Pork Commentary: Prices Stay Strong Despite a Deluge of Hogs

CANADA - This weeks North American Pork Commentary from Jim Long.
calendar icon 19 September 2006
clock icon 5 minute read

The Iowa-Minnesota price last Friday averaged 68.35. A year ago the Iowa-Minnesota price was hovering around 63 cents. Year over year this is $10 per head to the good.

Last week prices held strong despite a crushing number of hogs coming to market with 2.123 million head delivered to US plants. If the hog market can hold with this deluge of hogs again next week, it will auger well for prices to stay strong through the fall. In the not too distant past a weekly kill of 2 million head usually meant producers financially were, at best, treading water but more likely going backwards. Now, it appears increased packer capacity and exports are keeping the meat moving.

As one senior packer executive told us last week, “Its one thing to get them killed, it is another to get the meat sold in a timely and profitable manner.” Reminds us of the old adage ‘sell it or smell it”. Canadian and US producers are indeed at an advantage to producers in the rest of the world. Our packing industry is modern, innovative, aggressive, well capitalized and competitive, both domestically and globally. Indeed there is no place in the world that we have traveled that we haven’t seen the presence of our packers and processors selling pork.


It is hard to get new sow barns built. It’s hard to get them permitted. It’s hard to get them financed. It’s hard to get talented labour. This week we heard of new sow barns (farrow to wean) costing $1450 US per sow, not including land or inventory. Ten years ago they were $700 per sow. This is a big difference. Breakeven for a new sow unit to produce early weans will take a miracle to get under $32 US per head. We need capital and courage to undertake such multimillion dollar facilities. Who will take the risk, and what are the rewards? To justify such investments, the 54 – 55% of the 6 month futures that so many early wean contracts are based will never cash flow these new cost facilities. A new price list will come or they won’t get built. Until then, expect few new sow buildings.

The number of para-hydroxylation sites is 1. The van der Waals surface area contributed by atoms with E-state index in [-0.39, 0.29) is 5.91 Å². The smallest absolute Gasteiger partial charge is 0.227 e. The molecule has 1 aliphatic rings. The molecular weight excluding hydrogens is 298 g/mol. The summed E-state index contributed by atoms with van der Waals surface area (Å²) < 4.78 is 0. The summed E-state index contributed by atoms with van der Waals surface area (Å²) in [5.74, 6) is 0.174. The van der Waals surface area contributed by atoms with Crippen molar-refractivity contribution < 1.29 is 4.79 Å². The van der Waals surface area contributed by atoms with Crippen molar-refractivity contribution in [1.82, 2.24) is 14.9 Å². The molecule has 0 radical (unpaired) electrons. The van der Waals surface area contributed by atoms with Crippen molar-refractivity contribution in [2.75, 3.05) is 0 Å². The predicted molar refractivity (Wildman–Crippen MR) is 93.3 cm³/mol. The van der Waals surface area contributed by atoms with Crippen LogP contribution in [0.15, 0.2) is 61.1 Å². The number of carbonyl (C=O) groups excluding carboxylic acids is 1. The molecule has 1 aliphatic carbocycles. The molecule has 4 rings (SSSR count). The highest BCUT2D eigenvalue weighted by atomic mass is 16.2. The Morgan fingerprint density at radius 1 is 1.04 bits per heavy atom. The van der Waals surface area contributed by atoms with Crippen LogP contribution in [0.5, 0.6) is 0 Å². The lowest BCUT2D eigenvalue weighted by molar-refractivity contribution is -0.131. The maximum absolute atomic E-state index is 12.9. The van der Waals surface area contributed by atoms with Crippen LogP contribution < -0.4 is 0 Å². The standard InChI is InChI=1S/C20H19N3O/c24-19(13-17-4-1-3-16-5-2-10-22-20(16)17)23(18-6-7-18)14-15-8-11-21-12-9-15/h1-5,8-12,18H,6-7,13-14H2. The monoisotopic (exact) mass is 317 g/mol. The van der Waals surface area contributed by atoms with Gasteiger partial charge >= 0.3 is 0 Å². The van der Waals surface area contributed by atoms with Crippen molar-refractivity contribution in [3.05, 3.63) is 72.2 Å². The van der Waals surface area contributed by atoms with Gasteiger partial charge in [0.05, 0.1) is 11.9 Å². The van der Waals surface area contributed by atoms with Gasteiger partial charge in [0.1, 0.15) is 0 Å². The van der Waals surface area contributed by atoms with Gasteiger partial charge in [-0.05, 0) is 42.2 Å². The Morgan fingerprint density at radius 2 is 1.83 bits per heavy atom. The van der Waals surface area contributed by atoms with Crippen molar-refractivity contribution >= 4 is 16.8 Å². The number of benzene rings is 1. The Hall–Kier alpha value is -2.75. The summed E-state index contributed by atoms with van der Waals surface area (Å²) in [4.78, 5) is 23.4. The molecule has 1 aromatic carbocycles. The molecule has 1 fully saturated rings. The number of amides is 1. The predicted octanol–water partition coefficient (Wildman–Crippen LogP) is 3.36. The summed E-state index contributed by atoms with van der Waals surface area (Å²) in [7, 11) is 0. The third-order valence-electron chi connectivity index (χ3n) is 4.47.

The U.S.D.A. has projected the US corn crop to be 11.114 billions bushels, the second largest on record. There will be no shortage of corn in 2007 and feed prices should stay close to where they are.

One of the biggest factors that we all have in our cost to do business is the price of energy whether it’s for heating, transportation fertilizer, etc. Energy cost increases have hit us all. Last Friday, a barrel of oil priced in New York was $62.94. This is 18% lower than the $78.40 top in July. Some analysts are now projecting $55.00 by the end of the year. If $55.00 barrel of oil comes, it will make it easier to make money.

Another factor could be a slowing down of corn usage into ethanol. This, in turn, makes more grain available for swine production. Less demand could further help corn prices stay lower. Bottom line – the lower oil goes, the harder it is for ethanol plants to be built and cash flow. There is little upside for the swine industry by increased ethanol production taking grain out of the marketplace.

Biggest Gets Bigger

It was announced on Monday that Smithfield Foods, the world’s largest hog and pork processor has agreed to purchase Premium Standard Farms (PSF), the United States’ second largest hog producer (approx. 225,000). PSF also slaughters and produces hogs. With this purchase, the Smithfield family of hog production will exceed one million sows.

The purchase of Premium Standard Farms by Smithfield foods continues the ongoing consolidation of the swine industry. From the producer perspective this will not decrease hog selling options as PSF was integrated and bought few, if any, hogs from other producers. What it does more importantly is give one less source for purchasing pork for domestic and international buyers.

Written by Jim Long, Genesus Genetics / Keystone Pig Advancement Inc. - 19th September 2006 - Reproduced courtesy Farms.com

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